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This blog was co-authored by the IOPS chapters of Dublin, Melbourne, Missoula, New York City, Salem and Vienna.

It is not enough to make a plan;

we must evaluate the results of that plan.

Marta Harnecker


A few months ago, we wrote of the need for all of us to engage in a reevaluation process.  We have, since then, taken our own advice.  The question we asked ourselves was, as our title indicates, “What happened?”  Yes, we failed to meet the organizing goals we set ourselves, but, to understand the nature of that failure, we needed to know just what our organizing efforts were.  To that end, we set about a process of data-gathering and analysis, and made findings that we share with you now, in the belief that they should inform all our organizing efforts going forward.  But, before we share those findings, we would like to tell you a little bit about the chapters we represent.      


IOPS (County) Dublin

IOPS Dublin first got together in September 2012, and, after a few stop and starts, have been meeting monthly. We spent the first year working through the mission and vision, getting to know one another, discussing hopes for IOPS, and other educational work. Only very recently have we begun to get involved in public events. We had a stall at the April 2014 Anarchist bookfair, and one of our members gave a talk on IOPS. We also recently attended the opening of a bridge here in Dublin, in solidarity with other activists around Europe, and in collaboration with IOPS Vienna.  We have never been considered an “active” [-- i.e., “working”] chapter, as we do not meet the female quota.  (June 2014.)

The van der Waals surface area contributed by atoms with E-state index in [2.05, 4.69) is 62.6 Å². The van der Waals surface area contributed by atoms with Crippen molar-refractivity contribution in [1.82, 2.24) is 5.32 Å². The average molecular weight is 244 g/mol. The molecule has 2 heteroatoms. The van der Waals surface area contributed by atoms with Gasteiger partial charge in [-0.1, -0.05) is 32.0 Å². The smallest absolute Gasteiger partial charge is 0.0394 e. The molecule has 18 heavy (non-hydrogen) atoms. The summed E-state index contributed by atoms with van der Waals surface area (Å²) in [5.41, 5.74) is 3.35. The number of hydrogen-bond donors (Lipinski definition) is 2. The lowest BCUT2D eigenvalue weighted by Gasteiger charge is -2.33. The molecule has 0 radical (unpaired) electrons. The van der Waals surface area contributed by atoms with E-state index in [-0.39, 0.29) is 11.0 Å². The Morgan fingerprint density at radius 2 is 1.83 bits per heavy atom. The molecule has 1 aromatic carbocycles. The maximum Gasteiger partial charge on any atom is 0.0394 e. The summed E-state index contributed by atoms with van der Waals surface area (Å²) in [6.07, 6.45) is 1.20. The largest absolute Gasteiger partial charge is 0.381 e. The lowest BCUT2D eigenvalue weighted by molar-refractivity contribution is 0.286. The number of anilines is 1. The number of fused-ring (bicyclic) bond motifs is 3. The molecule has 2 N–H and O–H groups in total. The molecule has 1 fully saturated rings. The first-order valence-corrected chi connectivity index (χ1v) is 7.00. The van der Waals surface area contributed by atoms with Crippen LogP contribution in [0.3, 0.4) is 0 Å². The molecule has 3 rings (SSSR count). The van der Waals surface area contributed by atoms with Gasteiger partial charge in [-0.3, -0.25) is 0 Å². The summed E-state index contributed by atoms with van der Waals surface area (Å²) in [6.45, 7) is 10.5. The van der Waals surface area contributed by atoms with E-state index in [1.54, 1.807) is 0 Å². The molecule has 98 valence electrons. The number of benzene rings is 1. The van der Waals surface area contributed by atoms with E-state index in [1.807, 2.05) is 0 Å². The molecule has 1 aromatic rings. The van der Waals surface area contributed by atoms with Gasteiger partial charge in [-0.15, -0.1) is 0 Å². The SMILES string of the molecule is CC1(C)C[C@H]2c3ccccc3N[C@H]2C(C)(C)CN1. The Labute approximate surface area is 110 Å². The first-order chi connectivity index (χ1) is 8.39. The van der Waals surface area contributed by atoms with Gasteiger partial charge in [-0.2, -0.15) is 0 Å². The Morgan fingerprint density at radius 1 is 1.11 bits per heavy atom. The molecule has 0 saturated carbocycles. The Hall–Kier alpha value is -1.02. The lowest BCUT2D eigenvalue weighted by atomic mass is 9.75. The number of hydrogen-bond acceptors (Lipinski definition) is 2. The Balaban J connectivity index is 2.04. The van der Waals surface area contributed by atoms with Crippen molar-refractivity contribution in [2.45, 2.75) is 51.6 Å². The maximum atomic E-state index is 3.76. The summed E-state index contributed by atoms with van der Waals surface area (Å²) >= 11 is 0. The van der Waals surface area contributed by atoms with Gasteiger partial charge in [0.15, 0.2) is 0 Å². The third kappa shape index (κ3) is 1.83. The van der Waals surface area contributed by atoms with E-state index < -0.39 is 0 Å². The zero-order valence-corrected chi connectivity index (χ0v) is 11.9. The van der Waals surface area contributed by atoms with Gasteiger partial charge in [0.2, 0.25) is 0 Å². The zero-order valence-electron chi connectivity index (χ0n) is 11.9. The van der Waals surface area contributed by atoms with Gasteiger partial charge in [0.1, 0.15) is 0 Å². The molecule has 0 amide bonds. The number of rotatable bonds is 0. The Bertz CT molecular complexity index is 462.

IOPS Melbourne

IOPS Melbourne was founded in a pub in February 2013. We’ve generally met fortnightly ever since. The active membership is currently 12 strong, comprising two pre-existing friendship groups and five individuals. Early meetings were spent getting to know each other and developing meeting processes. Actions so far include hosting bi-monthly screening and discussion events, running stalls and workshops, instituting an English language project for refugees and new immigrants, joining a rent collective for the establishment of the West Papuan independence movement’s campaign office, and organising the inaugural protest against the introduction of anti-protest legislation in the state of Victoria.  (June 2014.)